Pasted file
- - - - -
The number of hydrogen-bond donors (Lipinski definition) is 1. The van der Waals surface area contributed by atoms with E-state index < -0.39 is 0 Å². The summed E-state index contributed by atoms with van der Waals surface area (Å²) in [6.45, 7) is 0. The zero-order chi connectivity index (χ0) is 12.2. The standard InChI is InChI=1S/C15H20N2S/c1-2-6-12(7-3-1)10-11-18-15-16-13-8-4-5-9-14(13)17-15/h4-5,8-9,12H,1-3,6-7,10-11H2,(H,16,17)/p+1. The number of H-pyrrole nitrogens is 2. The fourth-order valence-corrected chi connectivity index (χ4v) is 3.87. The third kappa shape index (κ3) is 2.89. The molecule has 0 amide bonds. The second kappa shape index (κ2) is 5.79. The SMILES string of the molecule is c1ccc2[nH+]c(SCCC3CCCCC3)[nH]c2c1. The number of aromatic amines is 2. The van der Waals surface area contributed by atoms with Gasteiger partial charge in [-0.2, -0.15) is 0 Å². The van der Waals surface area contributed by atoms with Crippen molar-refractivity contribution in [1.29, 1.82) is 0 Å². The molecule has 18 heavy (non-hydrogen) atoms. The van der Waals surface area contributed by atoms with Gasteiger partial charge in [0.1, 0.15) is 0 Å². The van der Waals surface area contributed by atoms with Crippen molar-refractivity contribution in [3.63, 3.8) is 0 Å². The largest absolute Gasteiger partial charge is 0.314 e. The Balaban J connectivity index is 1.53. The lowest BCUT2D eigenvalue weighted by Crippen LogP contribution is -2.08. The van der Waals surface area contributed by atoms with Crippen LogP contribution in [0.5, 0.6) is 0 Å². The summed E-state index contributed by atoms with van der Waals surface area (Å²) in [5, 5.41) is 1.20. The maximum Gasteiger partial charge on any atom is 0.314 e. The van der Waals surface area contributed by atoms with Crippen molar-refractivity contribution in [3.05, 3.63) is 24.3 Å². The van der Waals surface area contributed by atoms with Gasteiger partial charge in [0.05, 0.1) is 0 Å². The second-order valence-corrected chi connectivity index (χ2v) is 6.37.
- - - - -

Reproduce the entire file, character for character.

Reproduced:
The number of hydrogen-bond donors (Lipinski definition) is 1. The van der Waals surface area contributed by atoms with E-state index < -0.39 is 0 Å². The summed E-state index contributed by atoms with van der Waals surface area (Å²) in [6.45, 7) is 0. The zero-order chi connectivity index (χ0) is 12.2. The standard InChI is InChI=1S/C15H20N2S/c1-2-6-12(7-3-1)10-11-18-15-16-13-8-4-5-9-14(13)17-15/h4-5,8-9,12H,1-3,6-7,10-11H2,(H,16,17)/p+1. The number of H-pyrrole nitrogens is 2. The fourth-order valence-corrected chi connectivity index (χ4v) is 3.87. The third kappa shape index (κ3) is 2.89. The molecule has 0 amide bonds. The second kappa shape index (κ2) is 5.79. The SMILES string of the molecule is c1ccc2[nH+]c(SCCC3CCCCC3)[nH]c2c1. The number of aromatic amines is 2. The van der Waals surface area contributed by atoms with Gasteiger partial charge in [-0.2, -0.15) is 0 Å². The van der Waals surface area contributed by atoms with Crippen molar-refractivity contribution in [1.29, 1.82) is 0 Å². The molecule has 18 heavy (non-hydrogen) atoms. The van der Waals surface area contributed by atoms with Gasteiger partial charge in [0.1, 0.15) is 0 Å². The van der Waals surface area contributed by atoms with Crippen molar-refractivity contribution in [3.63, 3.8) is 0 Å². The largest absolute Gasteiger partial charge is 0.314 e. The Balaban J connectivity index is 1.53. The lowest BCUT2D eigenvalue weighted by Crippen LogP contribution is -2.08. The van der Waals surface area contributed by atoms with Crippen LogP contribution in [0.5, 0.6) is 0 Å². The summed E-state index contributed by atoms with van der Waals surface area (Å²) in [5, 5.41) is 1.20. The maximum Gasteiger partial charge on any atom is 0.314 e. The van der Waals surface area contributed by atoms with Crippen molar-refractivity contribution in [3.05, 3.63) is 24.3 Å². The van der Waals surface area contributed by atoms with Gasteiger partial charge in [0.05, 0.1) is 0 Å². The second-order valence-corrected chi connectivity index (χ2v) is 6.37.